The initiative aims to ensure universal ear care for every Bhutanese child through the Hear, Listen and Speak program
In a new initiative of the country’s first earmold laboratory established at the national referral hospital (JDWNRH) in Thimphu, hearing difficulties in children 0-14 years of age could be prevented through early detection.
The earmold lab was launched by the Ministry of Health (MoH) in collaboration with UN Technology Bank, Medtronic Labs, GNR resounds, MEDEL, and the Austrian Development Agency (ADA) on 11 August.
The intervention, designed to provide sustainable ear and hearing care services for children, is expected to help ensure children with hearing difficulties can listen and speak and reach their full potential.
The initiative is also to address gaps in the ear and hearing care for hearing loss and those with ear disorders in line with the government’s commitment to “narrow the gap” in service provision for people living with disabilities in the country.
Health minister Dasho Dechen Wangmo said that the program is in line with the global agenda of living no one behind. “We hope that we will have more detection of such issues and be able to provide early interventions so that we can help all our children who are living with disabilities, especially hearing loss,” she said.
“Visual and hearing impairment in the country accounts for almost 1.6 percent of the oral disability of 2.2 percent,” Lyonpo said, adding that the health ministry targeted to address these two common disabilities following the approval of the National Disability Policy in 2019.
With the screening of 99.4 percent of children across the country under the visual impairment program and provided eyeglasses, she said, it gives a lot of confidence that the delivery of hearing screening will be a shining program, not just for Bhutan but also for the region.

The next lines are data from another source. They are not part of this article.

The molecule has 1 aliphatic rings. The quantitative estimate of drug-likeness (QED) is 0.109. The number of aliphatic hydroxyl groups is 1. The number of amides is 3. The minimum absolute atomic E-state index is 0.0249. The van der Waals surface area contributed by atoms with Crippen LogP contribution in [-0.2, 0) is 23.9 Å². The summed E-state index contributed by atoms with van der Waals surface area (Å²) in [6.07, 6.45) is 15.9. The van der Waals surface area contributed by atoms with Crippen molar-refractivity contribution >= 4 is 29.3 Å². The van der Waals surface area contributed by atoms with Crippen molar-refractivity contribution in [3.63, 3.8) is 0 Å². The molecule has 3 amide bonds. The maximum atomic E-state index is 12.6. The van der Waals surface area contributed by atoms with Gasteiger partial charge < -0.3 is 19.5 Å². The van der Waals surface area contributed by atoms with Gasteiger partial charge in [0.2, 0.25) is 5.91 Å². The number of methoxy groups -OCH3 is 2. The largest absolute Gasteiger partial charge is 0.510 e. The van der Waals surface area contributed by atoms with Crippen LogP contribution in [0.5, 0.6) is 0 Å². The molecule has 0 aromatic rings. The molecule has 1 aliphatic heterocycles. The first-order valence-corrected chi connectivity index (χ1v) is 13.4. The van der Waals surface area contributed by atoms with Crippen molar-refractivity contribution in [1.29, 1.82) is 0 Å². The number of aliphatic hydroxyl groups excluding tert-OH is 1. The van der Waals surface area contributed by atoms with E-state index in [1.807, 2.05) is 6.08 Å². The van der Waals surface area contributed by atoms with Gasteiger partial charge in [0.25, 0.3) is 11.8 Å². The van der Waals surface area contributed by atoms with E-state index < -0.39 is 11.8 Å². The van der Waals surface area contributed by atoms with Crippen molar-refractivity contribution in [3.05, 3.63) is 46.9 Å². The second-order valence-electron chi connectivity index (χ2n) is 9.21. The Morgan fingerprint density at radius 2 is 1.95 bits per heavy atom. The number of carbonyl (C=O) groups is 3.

In addition, Lyonpo said that the government and the health workers are committed to addressing these problems. “Through this hear, listen and speak program, we will be tackling the second biggest disability,” she added.
Given that the economically challenged people may not be able to come to Thimphu to avail themselves of the services, similar labs would be expanded in the two regional hospitals.
The Head of the Department of ENT and Head and Neck Surgery at the JDWNRH, Dr. Phub Tshering said that the program is a complete package from screening to intervention.
“From 2018, we have been screening high-risk children. We screen the baby on day one even in the maternity wards,” he said. “But through this project, we want to make it universal screening to all newborn babies.”
The health ministry’s officiating public health director, Rixin Jamtsho, said that the disability program in the past has remained almost idle due to frequent changes in the program officers, lack of mentorship, inadequate budgetary support, late identification of the hearing issues due to lack of screening technology and shortage of expertise.
These challenges, he said, have hampered to effectively implement the strategies and action plans, the availability and accessibility of the disabilities remain difficult for the people, low community awareness of hearing loss and hearing disorders, and late identification and diagnosis of hearing problems.
However, he said, now the program has made significant achievements in the first phase of implementing hear, listen, and speaking program with the support of consultants and implementing partners.
“We are looking forward to much more development in a sustainable manner. Sustainability and continuity of the program have been well discussed,” he said, adding that all the development and implementing partners and other stakeholders have committed to support.
Rixin Jamtsho said that about 15,878 Bhutanese people live with some form of disability and the overall prevalence of any disability in children aged two to 9 years old in the country is 21.3 percent which is quite concerning. “This translates to 1 in every 5 children living with disability in the country.”
Meanwhile, the health ministry estimates that 2.2 percent of the population in the country has some form of hearing disorder. Hearing impairment in children is detrimental to the optimal growth and development of a healthy child.
The World Health Organization (WHO) estimates that hearing loss affects 32 million children worldwide and 60 percent of pediatric hearing loss could be prevented through early detection and the robust implementation of public health measures, along with the timely provision of diagnosis and treatment services.
The ministry encourages all inter-sectoral partners to support this ear and hearing care initiative that will transform the lives of Bhutanese children with hearing loss.